Civil Service Live 2014 was full of memorable moments, but the presence of some of the UK’s most important and influential civil servants was a definite highlight. The event gives civil servants rare access to talks from some of the biggest names in their field, such as Minister for the Cabinet Office Francis Maude, sharing their insights into the future of civil service.
Maude offered up five principles government offices would need to embody to meet the challenges ahead:
- Openness. Great Britain is a world leader in transparency, said Maude. Government data is a huge asset that can help increase efficiency and improve services, but government offices must put this data to work to see the benefits.
- Tight control over common areas of spending. Government offices can achieve economies of scale and collaborate better by consolidating office spaces, said Maude. Civil servants must embrace new ways to working to fuel this transformation.
- Loose control over front-line operations. Government employees are too often an untapped asset. They have deep expertise in their specific roles that can help them find new efficiencies that might not occur to their bosses. Offices should adopt a light touch that empowers front-line workers to find new ways of working better.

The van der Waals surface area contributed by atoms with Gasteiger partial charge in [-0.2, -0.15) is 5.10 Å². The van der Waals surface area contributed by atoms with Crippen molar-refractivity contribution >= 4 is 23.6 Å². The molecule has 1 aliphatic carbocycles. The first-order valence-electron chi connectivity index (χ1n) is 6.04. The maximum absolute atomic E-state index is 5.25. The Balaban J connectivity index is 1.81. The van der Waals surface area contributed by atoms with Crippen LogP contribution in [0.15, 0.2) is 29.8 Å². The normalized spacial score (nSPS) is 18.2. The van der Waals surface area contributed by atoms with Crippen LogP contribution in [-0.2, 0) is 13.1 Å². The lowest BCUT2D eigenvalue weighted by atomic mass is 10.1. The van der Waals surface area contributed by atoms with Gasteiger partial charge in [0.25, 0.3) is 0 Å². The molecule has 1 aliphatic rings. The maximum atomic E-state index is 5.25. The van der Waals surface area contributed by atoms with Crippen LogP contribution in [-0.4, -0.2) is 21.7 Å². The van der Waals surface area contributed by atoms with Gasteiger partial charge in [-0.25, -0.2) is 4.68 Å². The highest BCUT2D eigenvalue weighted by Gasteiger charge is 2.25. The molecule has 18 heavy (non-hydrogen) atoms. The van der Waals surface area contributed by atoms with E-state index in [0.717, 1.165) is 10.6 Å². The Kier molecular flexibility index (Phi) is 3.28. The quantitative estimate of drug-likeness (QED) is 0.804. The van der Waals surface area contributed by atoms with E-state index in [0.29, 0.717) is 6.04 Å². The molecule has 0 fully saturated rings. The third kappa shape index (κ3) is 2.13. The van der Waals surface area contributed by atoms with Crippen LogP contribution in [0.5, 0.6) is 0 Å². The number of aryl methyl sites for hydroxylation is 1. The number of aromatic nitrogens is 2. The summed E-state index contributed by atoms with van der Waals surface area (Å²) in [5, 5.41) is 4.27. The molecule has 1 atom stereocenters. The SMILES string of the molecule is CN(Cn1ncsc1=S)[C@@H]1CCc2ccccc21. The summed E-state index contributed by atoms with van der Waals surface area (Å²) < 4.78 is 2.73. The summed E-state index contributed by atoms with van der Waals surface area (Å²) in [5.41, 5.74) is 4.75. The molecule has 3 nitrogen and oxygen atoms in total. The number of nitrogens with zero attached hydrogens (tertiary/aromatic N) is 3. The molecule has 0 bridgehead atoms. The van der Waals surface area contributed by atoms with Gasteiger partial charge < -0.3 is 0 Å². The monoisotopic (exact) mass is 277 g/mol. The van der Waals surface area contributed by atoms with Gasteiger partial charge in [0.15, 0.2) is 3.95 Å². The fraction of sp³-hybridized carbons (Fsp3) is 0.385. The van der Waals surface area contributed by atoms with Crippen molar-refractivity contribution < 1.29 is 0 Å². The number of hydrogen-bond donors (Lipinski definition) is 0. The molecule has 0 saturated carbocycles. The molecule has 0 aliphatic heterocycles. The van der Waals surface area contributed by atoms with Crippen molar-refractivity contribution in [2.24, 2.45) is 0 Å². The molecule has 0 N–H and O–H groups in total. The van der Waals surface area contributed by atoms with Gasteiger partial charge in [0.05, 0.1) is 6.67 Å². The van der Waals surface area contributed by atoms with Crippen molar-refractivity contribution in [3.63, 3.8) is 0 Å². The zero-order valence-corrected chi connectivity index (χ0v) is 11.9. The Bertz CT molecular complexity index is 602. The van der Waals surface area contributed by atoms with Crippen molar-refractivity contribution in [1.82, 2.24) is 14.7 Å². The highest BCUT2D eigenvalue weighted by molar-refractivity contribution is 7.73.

- Digital first by default. Citizens already accomplish many of their daily tasks online. They need to be able to reach the government in the same way. Printing out a form and sending it in via post no longer qualifies as providing digital access to services, said Maude. He added that going digital shouldn’t mean outsourcing work. Government offices should invest in their current employees, rather than leaning on contractors. “Government workers are great at picking up new skills,” he said.
- A culture of innovation. Managers must make the distinction between being risk adverse and being surprise adverse, said Maude. Risk is an inevitable part of change. Managers must examine the evidence at hand and make decisions in a timely fashion, in full awareness of the risks and potential rewards. “If you’re not trying new things that don’t work — you’re not really trying new things. Try new things, stop if it doesn’t work and make sure the organisation learns from it,” he said.
Civil service reform is never over, said Maude. It is always a work in progress. Organisations are always either getting better or getting worse. If you think your office is staying the same, it’s actually in decline, he added.